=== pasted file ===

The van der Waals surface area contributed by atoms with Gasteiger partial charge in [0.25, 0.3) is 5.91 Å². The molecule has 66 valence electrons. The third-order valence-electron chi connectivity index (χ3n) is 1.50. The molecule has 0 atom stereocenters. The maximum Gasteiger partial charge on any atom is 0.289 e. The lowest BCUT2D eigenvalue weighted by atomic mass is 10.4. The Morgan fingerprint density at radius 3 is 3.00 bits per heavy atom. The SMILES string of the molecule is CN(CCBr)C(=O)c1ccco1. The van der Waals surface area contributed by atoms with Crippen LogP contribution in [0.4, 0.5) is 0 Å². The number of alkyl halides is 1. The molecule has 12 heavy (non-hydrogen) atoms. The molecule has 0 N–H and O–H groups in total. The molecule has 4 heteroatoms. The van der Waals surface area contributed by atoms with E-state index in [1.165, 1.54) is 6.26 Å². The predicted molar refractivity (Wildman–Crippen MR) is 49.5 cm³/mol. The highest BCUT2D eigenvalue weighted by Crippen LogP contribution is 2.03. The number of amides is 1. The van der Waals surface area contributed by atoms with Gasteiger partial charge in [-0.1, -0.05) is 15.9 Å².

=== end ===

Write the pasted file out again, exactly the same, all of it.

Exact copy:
The van der Waals surface area contributed by atoms with Gasteiger partial charge in [0.25, 0.3) is 5.91 Å². The molecule has 66 valence electrons. The third-order valence-electron chi connectivity index (χ3n) is 1.50. The molecule has 0 atom stereocenters. The maximum Gasteiger partial charge on any atom is 0.289 e. The lowest BCUT2D eigenvalue weighted by atomic mass is 10.4. The Morgan fingerprint density at radius 3 is 3.00 bits per heavy atom. The SMILES string of the molecule is CN(CCBr)C(=O)c1ccco1. The van der Waals surface area contributed by atoms with Crippen LogP contribution in [0.4, 0.5) is 0 Å². The number of alkyl halides is 1. The molecule has 12 heavy (non-hydrogen) atoms. The molecule has 0 N–H and O–H groups in total. The molecule has 4 heteroatoms. The van der Waals surface area contributed by atoms with E-state index in [1.165, 1.54) is 6.26 Å². The predicted molar refractivity (Wildman–Crippen MR) is 49.5 cm³/mol. The highest BCUT2D eigenvalue weighted by Crippen LogP contribution is 2.03. The number of amides is 1. The van der Waals surface area contributed by atoms with Gasteiger partial charge in [-0.1, -0.05) is 15.9 Å².